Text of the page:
The Baroque Period: Music History, Composers and Pieces

The Baroque period is the first major musical period, and lasted from about 1600 to 1750. It’s in this period where you’ll find composers such as the esteemed JS Bach.

Music from this era is very different from more modern styles, and can be more difficult to listen to and play because of this. But Baroque music is very rewarding to get into – nothing teaches you hand independence like learning some fugues by Bach.

The Baroque Period




This video series goes into depth on the baroque period in music, the influential composers from this time, and genres and instruments that were popular.

Playing baroque music on the piano is quite a bit different than playing anything more modern. The main reason for this is because pianos didn’t even exist in the baroque era (harpsichords, clavichords and organs were the available keyboards).

This means we have to adjust our playing style to properly capture the baroque style as pianists.

Opera was a big part of the baroque era, so it seemed important to plant this video here. The first video discusses opera in the baroque and classical eras of music.

Baroque Composers and Influential People





Bach was the man in the baroque era. He was very prolific, extremely capable and talented, and wrote a huge amount of music that essentially defines the era. He also wrote a ton of keyboard music for all levels of pianists.

Not all music history is roses and wonderful people! Some people, like John Taylor, profited from bunk pseudoscience.

Baroque Music




This video is a good starting point if you’re just getting into Bach and/or baroque music. It features some of his most-loved piece in a wide variety of genres.

This video is a fun look at the Bach music to permeate pop culture – you’ve likely heard some or all of these. It’s also a good primer to Bach, the main composer of the baroque period.

Though this video includes a discussion on the song form theme & variations, it features the famous Bach Goldberg Variations. It’s a long composition mainly because it features a short melody that is altered a bunch of times.

Canon in D is one of the most famous pieces from the baroque era, written by Pachelbel. It exists in many variations, versions and recreations today. You’ve probably heard it at at least one wedding.

The dance suite was one of the most popular genres in this period, and you’re bound to come across them in your piano-playing journey.

Once you have an understanding of the baroque dance suite, this video takes you on a tour of one famous dance suite by Bach, his first French Suite.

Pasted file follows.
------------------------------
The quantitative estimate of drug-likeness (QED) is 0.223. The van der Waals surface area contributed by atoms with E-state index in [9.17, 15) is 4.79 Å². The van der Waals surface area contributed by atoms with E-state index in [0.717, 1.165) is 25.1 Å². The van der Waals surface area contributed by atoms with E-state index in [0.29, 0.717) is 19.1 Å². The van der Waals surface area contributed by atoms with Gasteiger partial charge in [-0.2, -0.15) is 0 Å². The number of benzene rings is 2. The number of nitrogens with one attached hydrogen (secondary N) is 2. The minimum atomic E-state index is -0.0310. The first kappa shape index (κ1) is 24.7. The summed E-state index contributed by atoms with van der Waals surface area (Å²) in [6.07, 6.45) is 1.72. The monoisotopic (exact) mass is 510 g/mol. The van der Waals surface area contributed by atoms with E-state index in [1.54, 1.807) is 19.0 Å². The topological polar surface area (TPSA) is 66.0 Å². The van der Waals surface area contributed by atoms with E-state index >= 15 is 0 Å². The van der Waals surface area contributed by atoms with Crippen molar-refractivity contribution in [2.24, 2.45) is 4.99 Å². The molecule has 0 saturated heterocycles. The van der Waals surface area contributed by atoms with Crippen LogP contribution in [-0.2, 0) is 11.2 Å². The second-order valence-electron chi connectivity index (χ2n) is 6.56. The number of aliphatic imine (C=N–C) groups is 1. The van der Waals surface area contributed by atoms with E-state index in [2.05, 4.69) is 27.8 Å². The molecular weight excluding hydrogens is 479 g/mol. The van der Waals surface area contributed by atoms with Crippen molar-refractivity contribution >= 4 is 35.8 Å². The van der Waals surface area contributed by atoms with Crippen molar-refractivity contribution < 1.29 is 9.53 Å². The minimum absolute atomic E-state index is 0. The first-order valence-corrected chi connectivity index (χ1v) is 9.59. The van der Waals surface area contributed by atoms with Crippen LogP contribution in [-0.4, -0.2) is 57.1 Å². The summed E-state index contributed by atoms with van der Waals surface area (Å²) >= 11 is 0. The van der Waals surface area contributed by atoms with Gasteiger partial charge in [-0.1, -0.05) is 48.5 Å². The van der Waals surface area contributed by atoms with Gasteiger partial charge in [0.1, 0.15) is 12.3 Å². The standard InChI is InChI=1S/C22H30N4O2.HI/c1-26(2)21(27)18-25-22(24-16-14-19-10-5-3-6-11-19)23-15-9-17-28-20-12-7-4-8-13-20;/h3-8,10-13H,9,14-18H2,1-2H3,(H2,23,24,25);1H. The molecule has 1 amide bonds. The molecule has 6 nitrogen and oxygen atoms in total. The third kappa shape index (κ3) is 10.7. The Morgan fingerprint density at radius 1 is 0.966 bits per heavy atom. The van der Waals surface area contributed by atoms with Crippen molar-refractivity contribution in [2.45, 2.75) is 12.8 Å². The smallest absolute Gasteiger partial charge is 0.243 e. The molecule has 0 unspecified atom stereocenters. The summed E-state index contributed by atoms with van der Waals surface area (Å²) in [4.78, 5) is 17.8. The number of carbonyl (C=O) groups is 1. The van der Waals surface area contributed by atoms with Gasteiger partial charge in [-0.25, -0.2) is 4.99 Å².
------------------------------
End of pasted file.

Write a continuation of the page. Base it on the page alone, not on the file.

Handel’s Messiah is a Christmas staple, and a Baroque classic. This brief analysis looks at the Hallelujah Chorus from Messiah.

Vivaldi’s Four Seasons is well-known, particularly “Spring”. But I really love “Summer” – it’s all storms and anxious shepherds. It’s very pictoral songwriting (program music).

Baroque Tutorials





This preparatory/beginner level piece is a nice introduction to Vivaldi’s famous string piece “Spring”. It features a steady left hand beat, and a light right hand melody.

This preparatory-level piece was written for Mozart by his father, Leopold. Many beginners find baroque-style music difficult because it requires more left hand movement and hand independence, but that’s exactly why I recommend practicing them.

Chorales are tough because they imitate multiple voices singing at once – but you only have two hands when you’re playing piano, or so I assume. This can be found in the grade 1 RCM syllabus.

This is another tough grade 1 level piece for the same reasons mentioned above – it requires dexterity and hand independence.

Pachelbel’s Canon in D is very famous, especially for weddings. I thought it would be fun to make my own grade 2-level arrangement of this lovely piece. It should be doable for pianists who have been playing at least a year.






This minuet is a staple for any studying pianist. Not only is it very well-known, it’s a joy to play. And challenging, too, like most other pieces from this era.

This is the companion piece to the more famous written above. It’s also at a grade 3 level. These pieces were designed to be played back to back, so I enjoy teaching them as a pair.